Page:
Liz '65 shares an inspiring first hand glimpse of what she accomplished with her SDSU nursing degree.
While now retired from nursing for 10 years, I credit SDSU for building a firm foundation in nursing skills and critical thinking that led to a successful, 35-year career in community nursing, nursing education and nursing administration.
I began my nursing career as a public health nurse on Guam, subsequently earning a master's degree in community nursing and doctorate in sociology from the University of Colorado. I practiced as a pediatric nurse practitioner in Galveston before joining Corpus Christi State University in Texas to assist in development of the first RN to BSN nursing program in Texas and then, 10 years later developed a master's degree in Transcultural Nursing—the answer to a small university meeting a variety of specialty needs in practice, administration and teaching for nurses in the area.
During my 20-year career in the Medical University of South Carolina College of Nursing, I coordinated the graduate program in community nursing, initiated and coordinated the family nurse practitioner program and led the development of the DNP Program.
Always a farm girl at heart, I eagerly spearheaded the development and implementation of the curriculum for the nationally acclaimed, federally funded South Carolina Rural Interdisciplinary Program of Training--a 16-year joint venture between the University, South Carolina Area Health Education Consortium and numerous rural health providers. This statewide, interdisciplinary education program, involving a 5-week rural residency, prepared medical, nursing and other health professions students to be culturally sensitive health professionals who can function within an interdisciplinary team to deliver care in rural communities.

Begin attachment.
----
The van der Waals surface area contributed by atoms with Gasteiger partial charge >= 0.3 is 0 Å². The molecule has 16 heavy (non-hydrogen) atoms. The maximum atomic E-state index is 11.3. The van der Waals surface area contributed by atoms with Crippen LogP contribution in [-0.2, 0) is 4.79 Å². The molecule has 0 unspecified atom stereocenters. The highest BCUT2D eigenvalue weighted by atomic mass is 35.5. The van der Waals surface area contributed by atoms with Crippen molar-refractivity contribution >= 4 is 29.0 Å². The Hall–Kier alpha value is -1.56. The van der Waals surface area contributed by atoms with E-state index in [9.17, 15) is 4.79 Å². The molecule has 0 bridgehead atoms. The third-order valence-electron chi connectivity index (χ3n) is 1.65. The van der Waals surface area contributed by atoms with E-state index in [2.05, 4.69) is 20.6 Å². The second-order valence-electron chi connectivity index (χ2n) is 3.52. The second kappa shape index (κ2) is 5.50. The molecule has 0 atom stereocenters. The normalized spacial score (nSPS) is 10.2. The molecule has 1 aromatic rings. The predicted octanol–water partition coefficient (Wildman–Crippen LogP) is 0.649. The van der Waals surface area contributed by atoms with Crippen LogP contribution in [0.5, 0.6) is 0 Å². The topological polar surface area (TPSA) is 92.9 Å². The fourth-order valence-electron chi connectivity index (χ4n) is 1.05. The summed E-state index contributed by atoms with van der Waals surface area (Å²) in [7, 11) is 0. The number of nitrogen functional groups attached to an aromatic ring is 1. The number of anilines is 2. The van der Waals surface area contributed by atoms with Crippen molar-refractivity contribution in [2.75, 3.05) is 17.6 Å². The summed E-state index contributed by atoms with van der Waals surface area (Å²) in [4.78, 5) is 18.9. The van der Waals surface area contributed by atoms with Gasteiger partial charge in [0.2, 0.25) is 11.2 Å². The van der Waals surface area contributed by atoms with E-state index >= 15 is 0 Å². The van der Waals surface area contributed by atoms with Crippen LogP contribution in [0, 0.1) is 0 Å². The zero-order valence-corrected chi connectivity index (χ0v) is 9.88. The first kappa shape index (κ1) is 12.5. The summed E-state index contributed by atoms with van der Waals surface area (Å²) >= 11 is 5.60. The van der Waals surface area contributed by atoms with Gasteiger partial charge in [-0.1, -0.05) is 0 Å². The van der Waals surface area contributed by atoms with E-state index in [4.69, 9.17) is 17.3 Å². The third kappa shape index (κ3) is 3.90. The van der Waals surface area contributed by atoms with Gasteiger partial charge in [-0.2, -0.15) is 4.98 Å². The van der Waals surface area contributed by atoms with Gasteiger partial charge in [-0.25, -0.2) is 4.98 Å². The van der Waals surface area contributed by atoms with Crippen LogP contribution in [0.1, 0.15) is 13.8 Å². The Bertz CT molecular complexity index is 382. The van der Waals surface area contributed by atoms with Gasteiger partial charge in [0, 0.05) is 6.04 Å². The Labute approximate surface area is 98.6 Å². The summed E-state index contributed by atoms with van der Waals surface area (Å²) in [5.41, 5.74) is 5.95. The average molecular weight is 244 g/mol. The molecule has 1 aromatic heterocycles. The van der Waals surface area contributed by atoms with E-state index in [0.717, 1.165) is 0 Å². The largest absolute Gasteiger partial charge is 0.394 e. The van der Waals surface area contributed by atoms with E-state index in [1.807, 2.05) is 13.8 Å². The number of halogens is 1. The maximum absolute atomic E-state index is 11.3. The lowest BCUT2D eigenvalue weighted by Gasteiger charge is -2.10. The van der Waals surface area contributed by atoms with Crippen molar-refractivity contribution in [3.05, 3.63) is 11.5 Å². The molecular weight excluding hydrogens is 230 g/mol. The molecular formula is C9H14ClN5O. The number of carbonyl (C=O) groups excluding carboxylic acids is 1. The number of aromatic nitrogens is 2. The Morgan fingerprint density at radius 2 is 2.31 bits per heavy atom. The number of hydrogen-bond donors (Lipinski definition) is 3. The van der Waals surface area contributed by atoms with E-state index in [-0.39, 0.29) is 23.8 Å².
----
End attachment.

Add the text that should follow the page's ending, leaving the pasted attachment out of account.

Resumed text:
As department chair for the College of Nursing in the final years of my career, I provided leadership in faculty development and allocation of faculty resources, chaired the CCNE Accreditation Self-Study Committee, and guided the adoption and implementation of the CIPP program evaluation model.
The knowledge and critical thinking skills that I gained through a multitude of experiences in a wide variety of settings, both rural and urban, during 1963-65 in the SDSU nursing program enabled me to meet the challenges of a changing health care environment over 35 years.